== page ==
I feel as if this has been a decision long in progress. Since I learned about Pacifica, I was intrigued and wanted to study in all of the programs! So I needed time to get clarity regarding my passions and my work in the world. I was most excited to see the reading list for my Somatic Studies courses, and to discover that I already owned a few of the books. I considered that to be a great sign that I am on the right path. I also looked forward to meeting my cohort and learning more about them.

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Posted in: Pacifica Graduate Institute, graduate school, somatic, Pacifica Students

Mythological and Archetypal Perspectives on Childbirth in Contemporary Culture

Posted by Nikole Hollenitsch on Nov 22, 2017 1:46:35 PM

Mythological and Archetypal Perspectives on Childbirth in Contemporary Culture: An Interview with Britta Bushnell, Ph.D.
A Guest Blog Post by Bonnie Bright, Ph.D.

When yoga teacher Britta Bushnell first became pregnant, it was natural for her to add prenatal yoga to the yoga classes she was already teaching. This move eventually led to her training with childbirth specialist, Pam England, the author of the classic birth book, Birthing from Within[1]. England had already formulated a remarkable method that integrated mythology to help parents prepare for birth as a rite of passage, and for Bushnell, the training was transformational—so much so that it ultimately led to the two women becoming business partners.

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Posted in: Mythology, mythological, transformative, somatic, the body, rite of passage, Education

Integration: Chinese Medicine, Somatic Studies, and Depth Psychology

Posted by Nikole Hollenitsch on Nov 22, 2017 10:48:38 AM

Integration: Chinese Medicine, Somatic Studies, and Depth Psychology. An Interview with Brian Falk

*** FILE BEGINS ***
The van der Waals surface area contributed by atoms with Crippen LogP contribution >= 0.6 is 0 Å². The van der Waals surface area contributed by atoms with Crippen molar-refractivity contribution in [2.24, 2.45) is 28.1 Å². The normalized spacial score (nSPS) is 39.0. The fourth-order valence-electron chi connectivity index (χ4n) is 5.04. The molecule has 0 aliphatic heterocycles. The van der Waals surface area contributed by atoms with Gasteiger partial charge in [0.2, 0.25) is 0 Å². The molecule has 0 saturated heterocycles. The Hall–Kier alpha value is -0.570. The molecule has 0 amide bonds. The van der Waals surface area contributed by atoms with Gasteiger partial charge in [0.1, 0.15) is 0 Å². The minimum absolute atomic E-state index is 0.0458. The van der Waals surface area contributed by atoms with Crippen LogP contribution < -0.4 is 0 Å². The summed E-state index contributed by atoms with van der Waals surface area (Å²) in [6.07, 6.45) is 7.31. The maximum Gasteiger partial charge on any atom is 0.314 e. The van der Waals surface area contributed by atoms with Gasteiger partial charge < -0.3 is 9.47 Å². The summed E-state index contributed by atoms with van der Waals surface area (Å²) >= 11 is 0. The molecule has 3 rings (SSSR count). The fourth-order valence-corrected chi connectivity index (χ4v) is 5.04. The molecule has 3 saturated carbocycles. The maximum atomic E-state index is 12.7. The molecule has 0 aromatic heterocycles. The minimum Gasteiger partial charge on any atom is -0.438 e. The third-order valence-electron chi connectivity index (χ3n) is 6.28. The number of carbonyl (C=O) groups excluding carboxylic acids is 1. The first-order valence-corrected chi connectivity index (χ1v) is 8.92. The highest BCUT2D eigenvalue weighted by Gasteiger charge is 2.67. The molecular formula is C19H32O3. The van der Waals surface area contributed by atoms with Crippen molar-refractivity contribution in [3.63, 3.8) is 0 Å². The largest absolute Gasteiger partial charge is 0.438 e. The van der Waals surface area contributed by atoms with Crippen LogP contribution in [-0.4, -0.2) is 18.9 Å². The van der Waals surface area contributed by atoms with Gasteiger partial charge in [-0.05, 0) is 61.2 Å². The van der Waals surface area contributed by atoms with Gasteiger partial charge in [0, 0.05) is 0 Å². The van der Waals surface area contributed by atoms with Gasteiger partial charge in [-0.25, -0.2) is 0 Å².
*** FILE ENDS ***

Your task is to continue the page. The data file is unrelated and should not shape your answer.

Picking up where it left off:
A Guest Blog Post by Bonnie Bright, Ph.D.

Chinese medicine has a long history based in a philosophical tradition, with its roots in Daoism, and later, Confucianism. Above all, it's essentially a system that's rooted in nature, explains Brian Falk, who has a clinical practice in Chinese medicine, and is currently completing his Ph.D. in Depth Psychology with Specialization in Somatic Studies at Pacifica.

The Chinese spent thousands of years developing a very comprehensive way of looking at humans in relationship to the cosmos, therefore, Chinese medicine can also be viewed as a type of cosmology, Falk notes. The way in which the Chinese conceptualize disease and health has a very different philosophical frame than that of Westerners. Using primary treatment tools like acupuncture, herbal medicine, massage, and cupping, Chinese medicine differentiates itself from allopathic medicine in the sense that it focuses on maintaining health and preventing illness.

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Posted in: images, dreams, Connecting Cultures, depth psychology, The Psyche, somatic, the body

Embodied Activism

Posted by Nikole Hollenitsch on Oct 11, 2017 12:22:21 PM

A guest post by Somatic Studies Specialization Chair Rae Johnson

Reflect. Engage. Resist. Transform.

As current social conditions galvanize even more of us to do the work of dismantling oppression, it can be difficult to know exactly where to begin. For those of us who bring a somatic perspective to our work in the world (and even for those who don’t), it can be helpful to understand how the body is implicated in social justice work, and how to engage our bodies in the process of activism. This post incorporates key ideas from many social justice theorists and somatic practitioners, and distills them into three key areas: doing your own work, working for others, and working with others.

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Posted in: somatic bodywork, somatic, Social Justice, the body